Special Assignment: Bottled water and healthy teeth - WDRB 41 Louisville News

Special Assignment: Bottled water and healthy teeth

Fluoride it's been a tooth's best friend for decades. But, your kids may not be getting nearly enough of it.

Business is booming lately for pediatric dentist Michael Wahl.  He says he's seeing more cavities than ever.

"When I first started practice, I rarely filled a tooth on a teenager. Now, our highest cavity rate is on the teenagers," said Wahl.

Wahl blames the increase of cavities on the fact that many kids are guzzling drinks loaded with sugar.  If kids are drinking sugary drinks and bottled water, they're missing out on a critical ingredient they can get if they drink water from the tap, fluoride.  The Louisville Water Company has been adding it to its system for decades.

"We're so used to drinking our bottled water, or buying concentrates in terms of our juices, our kool-aid.  There are just so many out there that are pre-made. It's easier to do that, rather than mix it with the tap water," said Wahl.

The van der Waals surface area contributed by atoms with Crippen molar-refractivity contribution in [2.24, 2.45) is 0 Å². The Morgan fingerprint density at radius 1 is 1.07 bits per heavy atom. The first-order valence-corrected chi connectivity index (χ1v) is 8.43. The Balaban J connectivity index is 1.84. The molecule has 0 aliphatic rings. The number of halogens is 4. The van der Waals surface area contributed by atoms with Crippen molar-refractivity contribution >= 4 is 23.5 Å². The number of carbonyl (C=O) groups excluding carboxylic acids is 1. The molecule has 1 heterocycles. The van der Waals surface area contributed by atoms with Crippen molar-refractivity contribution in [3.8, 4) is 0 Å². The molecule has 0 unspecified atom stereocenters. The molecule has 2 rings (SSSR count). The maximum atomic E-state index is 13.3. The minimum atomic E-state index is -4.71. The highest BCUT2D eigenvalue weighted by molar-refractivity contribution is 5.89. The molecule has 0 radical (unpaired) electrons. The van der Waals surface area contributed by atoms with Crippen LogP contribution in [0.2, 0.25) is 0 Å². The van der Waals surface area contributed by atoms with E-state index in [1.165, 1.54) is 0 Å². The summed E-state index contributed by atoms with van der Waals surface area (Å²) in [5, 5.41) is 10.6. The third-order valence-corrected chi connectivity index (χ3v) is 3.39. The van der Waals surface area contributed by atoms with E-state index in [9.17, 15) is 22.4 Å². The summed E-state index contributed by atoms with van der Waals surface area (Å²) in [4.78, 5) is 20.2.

"The secondary teeth start in at about 5 and 1/2 to 6 and go all the way up to 13 or 14.  So, as long as a crown of a primary tooth or permanent tooth is developing, the systemic intake of the fluoride is what really helps to prevent cavities," said Wahl.

One part per million of fluoride is considered ideal.  Fox 41's David Scott wanted to see just how much is in Louisville's water.  Scott collected a sample from a sink at the station.  Then, he attached a PUR brand water filter to the faucet to see if you can have pure water and fluoride, too.

Scott took the samples along with filtered water from his refrigerator at home and a Deer Park bottled water to Beckmar Laboratory in Middletown.

The results show that straight tap water had a fluoride content of .94 parts per million.  That's considered ideal. But the filtered water had virtually no loss of fluoride at .93 parts per million. The water from Scott's refrigerator got a higher reading at .98 parts per million.

The bottle of Deer Park water had virtually no fluoride content.

Put filtered or straight tap water into a bottle, if you're worried about always having to clean bottles, the Louisville Water Company will give you some for free.

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